Promoted from the Ricochet Member Feed by Editors Created with Sketch. Michael Corleone, President Obama and How Men Become What They Despise

 

“That’s my family, Kay. It’s not me.” — Michael Corleone, The Godfather

MichaelcoreleoneMichael Corleone, like Senator Obama, was the new man, the pinnacle and fulfillment of Western Civilization. He would save us from the simplistic brutes of yesteryear. Instead, like a French or Russian revolutionary, he became that which he despised.

Michael was naive regarding the world around him, regarding actions and unintended consequences. He was a sideline critic, an armchair general who theorized about how the doers of deeds could have done them better. When in the arena himself, he understood and adopted his father’s ways.

He was also naive regarding himself. Michael was always his father’s son. His brutishness was simply expressed in more civilized contexts. Long before assuming power, he was firm, dominant, and always got his way. He was sure of his righteousness only because of a naivete regarding the darkness in his own soul.

Part is weakness of character. When the stakes got real, he chose interests over ethics.

Which brings us to, as one Salon author put it, “that dreamy African-American senator who opposed the war in Iraq who looked so magical eight years ago.” 

Obama’s foreign policy naiveté collided with the real world’s complexities. Not being George W Bush may win you a Nobel Peace Prize, but it doesn’t liberate the world into a kinder and gentler state.

His journey from the senator who would unite the nation to the president who tore it apart combines all three problems. Ryan Lizza writes of the character flaws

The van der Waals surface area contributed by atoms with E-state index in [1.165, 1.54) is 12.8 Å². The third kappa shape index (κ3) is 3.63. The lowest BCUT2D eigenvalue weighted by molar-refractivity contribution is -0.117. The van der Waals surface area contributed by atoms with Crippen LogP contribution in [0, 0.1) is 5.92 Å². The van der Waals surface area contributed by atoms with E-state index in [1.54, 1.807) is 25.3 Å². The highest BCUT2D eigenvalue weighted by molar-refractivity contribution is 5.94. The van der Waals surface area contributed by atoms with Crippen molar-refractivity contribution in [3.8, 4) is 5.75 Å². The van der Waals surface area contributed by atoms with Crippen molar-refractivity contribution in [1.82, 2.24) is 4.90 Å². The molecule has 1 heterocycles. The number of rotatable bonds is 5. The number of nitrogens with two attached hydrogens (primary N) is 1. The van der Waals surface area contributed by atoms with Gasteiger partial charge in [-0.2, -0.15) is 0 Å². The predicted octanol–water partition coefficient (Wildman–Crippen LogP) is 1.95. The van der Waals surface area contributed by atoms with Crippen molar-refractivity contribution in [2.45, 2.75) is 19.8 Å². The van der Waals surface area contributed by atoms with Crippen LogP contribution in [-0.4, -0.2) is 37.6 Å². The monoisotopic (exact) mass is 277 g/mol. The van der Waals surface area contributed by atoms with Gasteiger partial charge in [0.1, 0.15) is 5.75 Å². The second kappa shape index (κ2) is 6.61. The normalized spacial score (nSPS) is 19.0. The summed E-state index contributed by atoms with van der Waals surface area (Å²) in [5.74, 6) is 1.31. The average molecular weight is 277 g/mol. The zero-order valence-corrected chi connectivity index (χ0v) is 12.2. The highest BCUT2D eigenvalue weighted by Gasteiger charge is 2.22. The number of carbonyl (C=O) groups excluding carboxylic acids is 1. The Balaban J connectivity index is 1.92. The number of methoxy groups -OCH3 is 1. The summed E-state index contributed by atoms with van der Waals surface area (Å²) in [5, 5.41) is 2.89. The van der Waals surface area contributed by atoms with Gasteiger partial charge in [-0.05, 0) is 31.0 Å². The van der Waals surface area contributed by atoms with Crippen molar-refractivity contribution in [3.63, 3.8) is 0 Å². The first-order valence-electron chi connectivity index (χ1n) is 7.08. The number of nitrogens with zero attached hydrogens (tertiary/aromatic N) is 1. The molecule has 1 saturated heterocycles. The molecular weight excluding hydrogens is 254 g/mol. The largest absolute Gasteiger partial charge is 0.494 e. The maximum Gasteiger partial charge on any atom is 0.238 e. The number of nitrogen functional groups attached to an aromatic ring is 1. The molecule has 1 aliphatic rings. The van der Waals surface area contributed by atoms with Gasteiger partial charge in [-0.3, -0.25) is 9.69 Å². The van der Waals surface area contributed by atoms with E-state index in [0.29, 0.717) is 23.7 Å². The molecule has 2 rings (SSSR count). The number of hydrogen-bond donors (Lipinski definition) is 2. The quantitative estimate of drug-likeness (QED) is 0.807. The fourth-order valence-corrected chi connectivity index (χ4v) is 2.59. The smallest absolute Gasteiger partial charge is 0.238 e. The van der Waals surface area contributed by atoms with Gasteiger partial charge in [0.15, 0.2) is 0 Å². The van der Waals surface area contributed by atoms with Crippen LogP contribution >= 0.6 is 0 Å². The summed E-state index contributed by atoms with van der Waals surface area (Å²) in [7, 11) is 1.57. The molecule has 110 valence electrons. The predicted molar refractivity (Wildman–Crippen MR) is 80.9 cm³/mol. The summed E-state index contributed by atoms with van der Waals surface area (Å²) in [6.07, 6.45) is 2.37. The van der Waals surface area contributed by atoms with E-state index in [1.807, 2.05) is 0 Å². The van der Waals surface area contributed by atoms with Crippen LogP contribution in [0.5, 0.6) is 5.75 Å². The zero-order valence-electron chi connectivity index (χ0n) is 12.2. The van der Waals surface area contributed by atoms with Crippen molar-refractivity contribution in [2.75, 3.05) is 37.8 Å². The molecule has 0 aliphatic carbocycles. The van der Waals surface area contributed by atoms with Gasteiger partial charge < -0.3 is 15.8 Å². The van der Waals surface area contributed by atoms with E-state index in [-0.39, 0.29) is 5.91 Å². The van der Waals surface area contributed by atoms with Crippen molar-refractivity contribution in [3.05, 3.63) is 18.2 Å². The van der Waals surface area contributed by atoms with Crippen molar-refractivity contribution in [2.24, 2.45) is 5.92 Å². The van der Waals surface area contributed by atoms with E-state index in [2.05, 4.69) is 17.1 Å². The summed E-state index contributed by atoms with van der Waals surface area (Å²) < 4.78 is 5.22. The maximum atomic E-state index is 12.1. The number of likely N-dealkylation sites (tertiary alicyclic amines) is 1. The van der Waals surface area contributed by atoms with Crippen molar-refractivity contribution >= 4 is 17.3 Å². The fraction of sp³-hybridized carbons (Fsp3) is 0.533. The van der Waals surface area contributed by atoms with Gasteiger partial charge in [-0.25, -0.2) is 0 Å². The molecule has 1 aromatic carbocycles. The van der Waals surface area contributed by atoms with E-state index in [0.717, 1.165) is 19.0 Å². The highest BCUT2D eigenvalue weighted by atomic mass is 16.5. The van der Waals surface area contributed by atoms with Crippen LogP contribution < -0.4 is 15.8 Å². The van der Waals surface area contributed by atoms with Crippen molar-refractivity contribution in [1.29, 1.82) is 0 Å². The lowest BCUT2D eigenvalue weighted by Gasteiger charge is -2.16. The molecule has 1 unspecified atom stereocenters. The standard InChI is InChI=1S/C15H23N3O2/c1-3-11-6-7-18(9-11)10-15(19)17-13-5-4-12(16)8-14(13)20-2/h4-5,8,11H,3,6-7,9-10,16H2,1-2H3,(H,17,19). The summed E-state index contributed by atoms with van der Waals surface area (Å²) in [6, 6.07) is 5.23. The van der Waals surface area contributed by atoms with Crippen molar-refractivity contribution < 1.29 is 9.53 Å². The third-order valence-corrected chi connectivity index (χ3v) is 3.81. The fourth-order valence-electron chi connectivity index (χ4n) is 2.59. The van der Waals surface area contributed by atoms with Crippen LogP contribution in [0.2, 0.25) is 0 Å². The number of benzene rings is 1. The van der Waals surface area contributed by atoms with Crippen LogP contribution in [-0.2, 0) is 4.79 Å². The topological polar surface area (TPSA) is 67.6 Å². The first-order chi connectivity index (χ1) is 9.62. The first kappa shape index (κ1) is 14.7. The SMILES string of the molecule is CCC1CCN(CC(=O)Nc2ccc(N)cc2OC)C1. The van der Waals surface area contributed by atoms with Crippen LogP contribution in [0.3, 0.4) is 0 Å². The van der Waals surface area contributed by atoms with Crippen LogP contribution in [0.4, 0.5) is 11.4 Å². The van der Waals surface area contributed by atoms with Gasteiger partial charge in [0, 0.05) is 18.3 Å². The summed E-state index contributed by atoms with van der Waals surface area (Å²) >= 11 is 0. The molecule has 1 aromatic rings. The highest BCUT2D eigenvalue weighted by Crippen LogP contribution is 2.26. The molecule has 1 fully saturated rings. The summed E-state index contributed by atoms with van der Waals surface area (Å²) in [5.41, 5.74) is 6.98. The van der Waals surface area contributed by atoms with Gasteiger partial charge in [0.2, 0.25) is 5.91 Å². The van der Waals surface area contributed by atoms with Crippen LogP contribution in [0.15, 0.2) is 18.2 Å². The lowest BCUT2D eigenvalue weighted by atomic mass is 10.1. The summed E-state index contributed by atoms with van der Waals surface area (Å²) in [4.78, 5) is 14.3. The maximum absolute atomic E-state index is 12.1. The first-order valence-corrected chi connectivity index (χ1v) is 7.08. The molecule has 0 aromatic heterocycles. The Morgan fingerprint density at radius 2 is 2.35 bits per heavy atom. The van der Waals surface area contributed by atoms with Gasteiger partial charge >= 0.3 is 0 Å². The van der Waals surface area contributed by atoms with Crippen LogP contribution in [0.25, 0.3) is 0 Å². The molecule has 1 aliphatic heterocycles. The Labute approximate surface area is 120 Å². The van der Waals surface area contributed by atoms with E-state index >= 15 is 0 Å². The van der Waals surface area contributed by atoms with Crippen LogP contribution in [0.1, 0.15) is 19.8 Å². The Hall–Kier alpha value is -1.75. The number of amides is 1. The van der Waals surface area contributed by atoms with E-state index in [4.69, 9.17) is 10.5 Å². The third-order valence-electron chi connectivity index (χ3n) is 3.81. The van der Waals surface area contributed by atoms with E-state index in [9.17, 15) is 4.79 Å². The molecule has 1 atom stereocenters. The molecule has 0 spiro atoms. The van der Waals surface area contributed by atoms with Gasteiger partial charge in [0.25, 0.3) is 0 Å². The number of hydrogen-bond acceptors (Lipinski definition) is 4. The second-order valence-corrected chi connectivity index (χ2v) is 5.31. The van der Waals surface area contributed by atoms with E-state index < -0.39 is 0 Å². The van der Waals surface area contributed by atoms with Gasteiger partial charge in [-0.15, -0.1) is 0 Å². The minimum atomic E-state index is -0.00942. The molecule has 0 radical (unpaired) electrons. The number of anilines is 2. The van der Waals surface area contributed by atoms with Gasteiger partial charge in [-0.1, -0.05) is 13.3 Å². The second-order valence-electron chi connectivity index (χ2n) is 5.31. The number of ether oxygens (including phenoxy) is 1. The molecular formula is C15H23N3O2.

“In early October, 2007, David Axelrod and Obama’s other political consultants wrote the candidate a memo explaining how he could repair his floundering campaign against Hillary Clinton. They advised him to attack her personally, presenting a difficult choice for Obama. He had spent years building a reputation as a reformer who deplored the nasty side of politics, and now, he was told, he had to put that aside. Obama’s strategists wrote that all campaign communications, even the slogan—”Change We Can Believe In”—had to emphasize distinctions with Clinton on character rather than on policy. The slogan “was intended to frame the argument along the character fault line, and this is where we can and must win this fight,” the memo said.

President Obama has always had a masterful style to character assassination. Nobody does mocking and derisive better, while maintaining an “above the fray” pose. “You’re likable enough” was a masterstroke.

But perhaps Lizza is mistaken when he presents this as a big moral dilemma. Lizza notes that “His ascent from law professor to President in a decade was marked by a series of political decisions that undercut some of his claims on the subject of partisanship and political reform.”

Obama was always a manipulative politician with a gift for character attacks. Indeed, these skills allowed him to win our highest office. They were on full display in his great unification speech at the 2004 Democratic Convention — the speech that rocketed him to national fame — declaring “There’s not a liberal America and a conservative America … there’s not a black America and white America … there’s the United States of America!”

“Do we participate in a politics of cynicism, or do we participate in a politics of hope?” is a cynical and manipulative way to imply that your political opponents are cynical manipulators.